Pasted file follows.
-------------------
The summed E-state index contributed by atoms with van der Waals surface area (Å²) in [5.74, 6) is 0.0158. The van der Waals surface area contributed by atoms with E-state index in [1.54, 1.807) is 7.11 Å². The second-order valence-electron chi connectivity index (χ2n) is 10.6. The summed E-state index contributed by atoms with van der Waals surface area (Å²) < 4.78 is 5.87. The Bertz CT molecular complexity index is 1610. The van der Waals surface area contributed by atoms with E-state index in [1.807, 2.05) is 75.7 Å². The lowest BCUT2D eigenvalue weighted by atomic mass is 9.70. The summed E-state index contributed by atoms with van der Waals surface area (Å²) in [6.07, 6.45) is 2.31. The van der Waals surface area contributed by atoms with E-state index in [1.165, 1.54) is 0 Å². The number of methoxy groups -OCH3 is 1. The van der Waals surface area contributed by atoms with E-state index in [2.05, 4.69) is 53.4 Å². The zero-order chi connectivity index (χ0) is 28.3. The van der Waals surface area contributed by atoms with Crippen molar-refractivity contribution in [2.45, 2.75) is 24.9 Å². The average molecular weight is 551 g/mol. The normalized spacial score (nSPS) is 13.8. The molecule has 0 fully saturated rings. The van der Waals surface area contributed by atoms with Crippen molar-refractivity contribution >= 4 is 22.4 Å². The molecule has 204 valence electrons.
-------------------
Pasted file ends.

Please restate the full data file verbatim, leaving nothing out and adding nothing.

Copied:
The summed E-state index contributed by atoms with van der Waals surface area (Å²) in [5.74, 6) is 0.0158. The van der Waals surface area contributed by atoms with E-state index in [1.54, 1.807) is 7.11 Å². The second-order valence-electron chi connectivity index (χ2n) is 10.6. The summed E-state index contributed by atoms with van der Waals surface area (Å²) < 4.78 is 5.87. The Bertz CT molecular complexity index is 1610. The van der Waals surface area contributed by atoms with E-state index in [1.807, 2.05) is 75.7 Å². The lowest BCUT2D eigenvalue weighted by atomic mass is 9.70. The summed E-state index contributed by atoms with van der Waals surface area (Å²) in [6.07, 6.45) is 2.31. The van der Waals surface area contributed by atoms with E-state index in [1.165, 1.54) is 0 Å². The number of methoxy groups -OCH3 is 1. The van der Waals surface area contributed by atoms with E-state index in [2.05, 4.69) is 53.4 Å². The zero-order chi connectivity index (χ0) is 28.3. The van der Waals surface area contributed by atoms with Crippen molar-refractivity contribution in [2.45, 2.75) is 24.9 Å². The average molecular weight is 551 g/mol. The normalized spacial score (nSPS) is 13.8. The molecule has 0 fully saturated rings. The van der Waals surface area contributed by atoms with Crippen molar-refractivity contribution >= 4 is 22.4 Å². The molecule has 204 valence electrons.